Yes - I recycle FANATICALLY. Yes - I take my own bags to the grocery store. Yes - my wife and I only have one paid-off car (in South Dakota during winter - it’s definitely a necessity!). Yes - I use CFL lights in my home. YES - I freeze during the winter and sweat during the summer for the sake of a few degrees on my thermostat. YES - I’m planning on commuting the 5 miles to and from work this summer on a bicycle so that we can save money on gas. YES - my wife and I INTENTIONALLY purchased a home that was highly efficient with a footprint that was small enough for my wife and I to live beneath our means. Those are choices that we have intentionally made because we want to be better stewards of the world that God has given us.

Why do I do this? Because, Keith, we live in a flat world - and I’m not just talking about the book by Thomas L. Friedman. Our world is flat in the sense that the example that I set by the slight uncomfortableness of bringing my own bags to the grocery store to cut down on my plastic bag consumption is NOTHING compared to the miles that people walk in Africa just to have clean drinking water. Just because I live in America does NOT mean that I’m entitled to live in such a way that other countries and people are DRASTICALLY affected by my mass consumerism! Case in point - look at the pollution that is having such a catastrophic affect on the land and rivers in China and then when you’re in Wal-Mart to get what ever connivence you MUST have, look at where it’s being made! Shocking and sobering!

Gotta finish up on this because I could write forever on this post, but I would go as far to say that if you are not environmentally conscious - you’ve got no business calling yourself a Christian. If we can’t take care of the very world that we live in - how can we ever expect to take care of each other??? After all, How we take care of the Creation tells us how we feel about the Creator - (I think Rob Bell said that). That’s my thoughts!

::athada:: said...

John -

Good note on global warming - to the extent that it is the only/main thrust behind a renewed environmental awakening, the awakening may stand on shaky ground as it is a very complex scientific situation, a lot of unknowns. An eschatological hope, or respect for a creator, or a love of neighbour is more sustainable and useful.

The Tin Man said...

Hey John,

I am not opposed to your personal convictions. I am simply opposed to someone like you being president and forcing your personal convictions on me. I am quite certain that God will not condemn me for my carbon footprint. I am sure that I have much more important things to worry my soul about. Quite sure.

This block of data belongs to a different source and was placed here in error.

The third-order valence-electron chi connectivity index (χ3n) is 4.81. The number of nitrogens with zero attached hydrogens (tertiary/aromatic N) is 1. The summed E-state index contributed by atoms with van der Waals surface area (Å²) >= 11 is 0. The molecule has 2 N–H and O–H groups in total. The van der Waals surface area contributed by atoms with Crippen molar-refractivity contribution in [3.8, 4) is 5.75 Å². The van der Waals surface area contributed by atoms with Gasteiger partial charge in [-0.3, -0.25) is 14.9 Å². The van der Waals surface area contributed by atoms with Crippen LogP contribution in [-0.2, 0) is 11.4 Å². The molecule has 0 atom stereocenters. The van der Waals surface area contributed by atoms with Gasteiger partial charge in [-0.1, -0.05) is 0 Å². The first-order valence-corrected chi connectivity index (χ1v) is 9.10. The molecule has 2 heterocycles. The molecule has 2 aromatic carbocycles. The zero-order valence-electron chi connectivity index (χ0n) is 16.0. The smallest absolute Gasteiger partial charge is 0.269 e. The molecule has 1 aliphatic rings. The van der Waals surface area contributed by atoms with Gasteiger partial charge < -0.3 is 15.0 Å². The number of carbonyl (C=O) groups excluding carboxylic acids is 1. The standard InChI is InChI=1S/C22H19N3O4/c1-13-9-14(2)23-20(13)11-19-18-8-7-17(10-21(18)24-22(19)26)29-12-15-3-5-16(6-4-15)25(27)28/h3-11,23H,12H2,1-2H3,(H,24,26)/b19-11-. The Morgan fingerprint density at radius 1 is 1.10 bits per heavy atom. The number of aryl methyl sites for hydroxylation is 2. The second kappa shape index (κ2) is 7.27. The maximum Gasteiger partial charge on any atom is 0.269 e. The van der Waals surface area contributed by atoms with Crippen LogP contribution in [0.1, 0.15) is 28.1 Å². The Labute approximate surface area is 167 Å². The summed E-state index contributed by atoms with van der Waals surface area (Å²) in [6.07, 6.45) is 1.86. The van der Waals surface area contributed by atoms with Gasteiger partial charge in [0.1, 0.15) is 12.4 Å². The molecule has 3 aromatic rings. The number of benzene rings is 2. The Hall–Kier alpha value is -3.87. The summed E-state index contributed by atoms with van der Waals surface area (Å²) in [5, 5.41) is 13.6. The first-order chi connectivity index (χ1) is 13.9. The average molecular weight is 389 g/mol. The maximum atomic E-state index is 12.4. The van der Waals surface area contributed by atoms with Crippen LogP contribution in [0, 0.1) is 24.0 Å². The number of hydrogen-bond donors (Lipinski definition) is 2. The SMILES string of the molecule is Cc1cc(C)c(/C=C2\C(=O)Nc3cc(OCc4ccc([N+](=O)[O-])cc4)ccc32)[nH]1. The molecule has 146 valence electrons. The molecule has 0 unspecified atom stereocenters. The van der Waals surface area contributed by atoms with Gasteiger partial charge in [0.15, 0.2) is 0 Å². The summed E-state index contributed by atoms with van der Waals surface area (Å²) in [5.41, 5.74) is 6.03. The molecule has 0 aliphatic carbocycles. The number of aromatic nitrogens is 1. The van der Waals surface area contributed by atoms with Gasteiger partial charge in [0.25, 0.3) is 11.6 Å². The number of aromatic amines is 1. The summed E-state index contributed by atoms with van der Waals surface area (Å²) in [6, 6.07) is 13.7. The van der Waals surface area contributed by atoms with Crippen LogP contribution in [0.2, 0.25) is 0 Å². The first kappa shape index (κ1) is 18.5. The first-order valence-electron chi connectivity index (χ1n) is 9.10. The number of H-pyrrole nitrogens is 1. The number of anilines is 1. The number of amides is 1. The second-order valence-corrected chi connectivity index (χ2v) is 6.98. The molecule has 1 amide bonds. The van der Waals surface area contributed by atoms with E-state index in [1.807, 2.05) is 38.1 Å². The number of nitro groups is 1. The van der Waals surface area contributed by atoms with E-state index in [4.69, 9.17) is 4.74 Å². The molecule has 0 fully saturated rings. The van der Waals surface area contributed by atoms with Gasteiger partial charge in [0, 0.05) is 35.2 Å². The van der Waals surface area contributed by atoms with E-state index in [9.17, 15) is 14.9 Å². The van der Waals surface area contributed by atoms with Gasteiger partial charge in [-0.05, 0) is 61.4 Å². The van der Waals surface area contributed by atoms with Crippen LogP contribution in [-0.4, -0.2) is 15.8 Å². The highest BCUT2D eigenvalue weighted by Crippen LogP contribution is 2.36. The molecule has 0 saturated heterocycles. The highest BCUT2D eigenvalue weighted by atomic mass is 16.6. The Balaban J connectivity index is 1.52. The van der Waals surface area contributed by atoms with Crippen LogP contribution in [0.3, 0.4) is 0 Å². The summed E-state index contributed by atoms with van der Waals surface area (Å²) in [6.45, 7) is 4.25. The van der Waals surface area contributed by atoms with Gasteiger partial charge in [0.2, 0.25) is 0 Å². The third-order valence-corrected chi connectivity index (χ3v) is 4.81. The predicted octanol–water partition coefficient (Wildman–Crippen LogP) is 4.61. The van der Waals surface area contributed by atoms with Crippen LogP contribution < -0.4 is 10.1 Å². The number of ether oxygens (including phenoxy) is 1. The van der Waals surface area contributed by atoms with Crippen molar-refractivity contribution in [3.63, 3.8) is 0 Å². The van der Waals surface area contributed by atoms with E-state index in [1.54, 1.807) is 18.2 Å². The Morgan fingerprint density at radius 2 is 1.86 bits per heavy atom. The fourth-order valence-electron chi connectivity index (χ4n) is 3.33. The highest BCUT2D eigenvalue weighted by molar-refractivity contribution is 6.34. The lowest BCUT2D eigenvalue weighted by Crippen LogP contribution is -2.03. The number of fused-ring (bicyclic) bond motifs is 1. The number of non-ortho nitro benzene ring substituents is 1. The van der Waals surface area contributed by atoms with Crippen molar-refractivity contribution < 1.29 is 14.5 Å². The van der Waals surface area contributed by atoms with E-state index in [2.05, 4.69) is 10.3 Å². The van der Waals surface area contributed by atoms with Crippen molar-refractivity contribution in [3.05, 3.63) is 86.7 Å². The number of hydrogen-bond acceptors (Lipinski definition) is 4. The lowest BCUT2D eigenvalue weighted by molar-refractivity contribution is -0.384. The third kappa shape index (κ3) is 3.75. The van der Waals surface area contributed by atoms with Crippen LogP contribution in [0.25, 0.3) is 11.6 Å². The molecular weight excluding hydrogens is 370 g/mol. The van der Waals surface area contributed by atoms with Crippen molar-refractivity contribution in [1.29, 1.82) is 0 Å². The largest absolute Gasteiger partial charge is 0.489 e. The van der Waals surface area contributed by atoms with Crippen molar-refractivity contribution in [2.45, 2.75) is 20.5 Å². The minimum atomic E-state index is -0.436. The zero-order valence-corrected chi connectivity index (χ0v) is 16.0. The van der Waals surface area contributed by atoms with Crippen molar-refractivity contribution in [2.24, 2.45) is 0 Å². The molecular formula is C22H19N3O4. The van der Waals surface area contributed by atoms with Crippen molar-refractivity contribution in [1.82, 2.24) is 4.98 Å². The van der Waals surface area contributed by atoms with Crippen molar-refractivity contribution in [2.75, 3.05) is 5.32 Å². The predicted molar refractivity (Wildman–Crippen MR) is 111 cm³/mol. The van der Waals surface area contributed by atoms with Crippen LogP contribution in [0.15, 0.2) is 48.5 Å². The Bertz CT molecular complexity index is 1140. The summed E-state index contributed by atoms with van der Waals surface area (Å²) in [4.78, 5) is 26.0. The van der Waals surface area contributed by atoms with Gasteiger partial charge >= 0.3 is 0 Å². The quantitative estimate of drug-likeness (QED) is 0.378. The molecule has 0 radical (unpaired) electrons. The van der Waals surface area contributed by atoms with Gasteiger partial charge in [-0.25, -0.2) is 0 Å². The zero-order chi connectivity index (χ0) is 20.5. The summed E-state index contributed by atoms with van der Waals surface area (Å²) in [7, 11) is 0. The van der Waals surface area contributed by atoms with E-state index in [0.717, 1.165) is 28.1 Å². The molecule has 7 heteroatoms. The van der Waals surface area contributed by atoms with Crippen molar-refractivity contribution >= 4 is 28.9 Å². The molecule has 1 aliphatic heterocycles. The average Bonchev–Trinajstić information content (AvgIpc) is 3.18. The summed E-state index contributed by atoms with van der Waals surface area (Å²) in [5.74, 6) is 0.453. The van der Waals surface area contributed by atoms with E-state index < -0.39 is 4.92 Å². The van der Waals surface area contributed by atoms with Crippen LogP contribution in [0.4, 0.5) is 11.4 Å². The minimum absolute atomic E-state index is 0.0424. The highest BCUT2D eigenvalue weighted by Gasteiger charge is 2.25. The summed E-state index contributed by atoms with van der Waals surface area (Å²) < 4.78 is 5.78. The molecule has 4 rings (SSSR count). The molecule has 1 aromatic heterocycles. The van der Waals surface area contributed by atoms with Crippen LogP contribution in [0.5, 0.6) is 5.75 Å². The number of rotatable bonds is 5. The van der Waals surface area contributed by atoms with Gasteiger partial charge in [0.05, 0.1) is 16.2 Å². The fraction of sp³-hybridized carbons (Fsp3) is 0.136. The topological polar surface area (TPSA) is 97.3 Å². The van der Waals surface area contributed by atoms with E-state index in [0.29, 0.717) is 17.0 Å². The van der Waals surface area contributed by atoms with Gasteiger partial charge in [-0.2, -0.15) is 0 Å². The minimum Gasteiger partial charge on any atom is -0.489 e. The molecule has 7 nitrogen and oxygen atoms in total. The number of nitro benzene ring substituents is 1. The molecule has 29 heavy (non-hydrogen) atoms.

Oh, and by the way, we are lifting the poor of the world by trading with nations like China. I am sure they have figured out by now that they will have to be much more careful about what they do with toxic wastes. The poor nations of the world do not need us to stop buying their products in order to learn a lesson about keeping their rivers clean.

The poor nations of the world also do not need the yokes of excessive regulation and excessive taxes as they try to raise their standards of living. There is such a thing as going to far, and there will be consequences if we do.

Chap said...

I had no problem with your convictions about environmentalism John until you wrote, "that if you are not environmentally conscious - you’ve got no business calling yourself a Christian."

And this folks is how terms like "enviromental wackos" develop. This comment is the same as a Jimmy Swaggert who says, "you aren't a Christian until you speak in tongues".

Ridiculous, naive and the reason many Christians are skeptical, not about caring for creation--but enviromental nazis who wish to foist the zealous convictions on everyone else by slander and prejoratives.

I will end my rant with a personal story of a friend who is a self-described green environmentalist. He appears to do all the right things with reduse, reuse and recycle except he can't maintain his car properly. One day low and behold his engine seized...Why? He never checked his oil and it ran out.

I reminded him that an ounce of prevention is worth a pound of cure or even a dose of enviromental zealousness.

John D. Howell said...